Pre-action protocol explained. How to set out your claim against an individual before starting proceedings

If you are planning to bring proceedings against an individual in the UK, you need to follow the pre-action protocol in your letter (or  email). That is a a set of guidelines that must be followed by parties in a legal dispute before court proceedings are started. It is designed to encourage early communication and settlement, and to ensure that all parties are aware of each other’s position before going to court.

If you are considering making a claim against an individual in the UK, you should follow the pre-action protocol relevant to your claim. The main points to make to the debtor as part of the protocol include:

  1. Clearly set out your claim: You should provide the debtor with a clear and concise summary of your claim, including the basis for your claim, the amount you are claiming, and any relevant evidence or documentation.
  2. Provide the debtor with an opportunity to respond: You should give the debtor a reasonable amount of time to respond to your claim, usually around 14 days. This may involve requesting further information from you, disputing your claim, or making an offer to settle.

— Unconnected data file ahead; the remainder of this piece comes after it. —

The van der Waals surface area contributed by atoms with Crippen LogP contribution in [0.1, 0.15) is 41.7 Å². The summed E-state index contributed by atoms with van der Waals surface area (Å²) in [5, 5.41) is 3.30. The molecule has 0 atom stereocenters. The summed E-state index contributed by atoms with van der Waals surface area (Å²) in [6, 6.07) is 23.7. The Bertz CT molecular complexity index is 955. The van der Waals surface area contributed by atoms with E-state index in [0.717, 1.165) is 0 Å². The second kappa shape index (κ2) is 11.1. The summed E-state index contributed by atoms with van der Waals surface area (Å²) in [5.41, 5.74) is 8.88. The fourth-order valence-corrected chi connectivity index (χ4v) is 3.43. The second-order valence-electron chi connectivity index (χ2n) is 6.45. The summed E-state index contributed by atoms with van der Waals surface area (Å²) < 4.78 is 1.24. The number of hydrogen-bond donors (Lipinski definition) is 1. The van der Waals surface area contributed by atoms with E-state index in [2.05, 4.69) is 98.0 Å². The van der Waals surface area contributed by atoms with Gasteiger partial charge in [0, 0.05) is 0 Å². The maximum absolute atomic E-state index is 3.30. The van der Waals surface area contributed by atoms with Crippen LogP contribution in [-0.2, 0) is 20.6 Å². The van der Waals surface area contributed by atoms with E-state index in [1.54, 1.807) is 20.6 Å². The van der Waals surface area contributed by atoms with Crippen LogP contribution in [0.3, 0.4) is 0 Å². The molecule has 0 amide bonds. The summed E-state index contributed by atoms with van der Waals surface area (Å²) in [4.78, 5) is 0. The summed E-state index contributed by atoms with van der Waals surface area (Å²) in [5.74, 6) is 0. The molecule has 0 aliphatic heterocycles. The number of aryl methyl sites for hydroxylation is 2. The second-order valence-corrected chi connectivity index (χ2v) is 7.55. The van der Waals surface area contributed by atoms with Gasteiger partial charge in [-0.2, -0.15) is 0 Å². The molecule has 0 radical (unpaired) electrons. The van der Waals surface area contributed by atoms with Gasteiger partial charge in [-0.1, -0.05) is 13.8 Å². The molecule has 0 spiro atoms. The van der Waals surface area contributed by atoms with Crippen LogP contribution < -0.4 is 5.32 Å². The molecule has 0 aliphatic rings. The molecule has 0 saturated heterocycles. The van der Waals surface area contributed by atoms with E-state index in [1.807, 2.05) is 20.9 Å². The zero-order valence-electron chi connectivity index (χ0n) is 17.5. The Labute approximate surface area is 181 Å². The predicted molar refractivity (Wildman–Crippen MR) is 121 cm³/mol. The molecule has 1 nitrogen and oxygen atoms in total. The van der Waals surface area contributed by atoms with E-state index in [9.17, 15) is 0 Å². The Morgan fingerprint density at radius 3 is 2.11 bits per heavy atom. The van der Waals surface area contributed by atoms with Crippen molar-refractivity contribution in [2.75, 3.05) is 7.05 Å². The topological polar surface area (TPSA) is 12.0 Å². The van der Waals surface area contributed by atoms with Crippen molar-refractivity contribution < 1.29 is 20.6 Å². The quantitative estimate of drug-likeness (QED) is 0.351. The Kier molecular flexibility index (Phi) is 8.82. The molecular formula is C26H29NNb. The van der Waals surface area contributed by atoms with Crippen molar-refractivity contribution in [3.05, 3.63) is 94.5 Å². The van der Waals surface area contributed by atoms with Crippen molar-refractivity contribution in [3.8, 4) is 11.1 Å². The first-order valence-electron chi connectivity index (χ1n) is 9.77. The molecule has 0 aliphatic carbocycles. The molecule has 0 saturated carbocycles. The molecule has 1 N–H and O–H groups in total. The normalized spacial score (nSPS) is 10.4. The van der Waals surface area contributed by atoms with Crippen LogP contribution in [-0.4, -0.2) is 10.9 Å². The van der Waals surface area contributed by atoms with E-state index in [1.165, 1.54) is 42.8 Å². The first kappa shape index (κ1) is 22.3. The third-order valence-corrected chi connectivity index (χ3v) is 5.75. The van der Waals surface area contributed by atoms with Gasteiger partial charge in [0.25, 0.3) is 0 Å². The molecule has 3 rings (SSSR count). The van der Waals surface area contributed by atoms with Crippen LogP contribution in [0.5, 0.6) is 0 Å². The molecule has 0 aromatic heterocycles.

3. Consider alternative dispute resolution: You should consider whether alternative methods of dispute resolution, such as mediation or negotiation, might be appropriate in your case. If so, you should suggest this to the debtor and seek their agreement.
  4. Provide relevant information: You should provide the debtor with any relevant information they need to respond to your claim, such as copies of relevant documents or witness statements.
  5. Explain the consequences of court action: You should explain to the debtor what will happen if court action is taken, including the potential costs and time involved. You should also explain that court action may result in a judgment being entered against them, which could impact their credit rating.
  6. Encourage settlement: Finally, you should encourage the debtor to consider settling the claim before court action is taken, either through negotiation or alternative dispute resolution.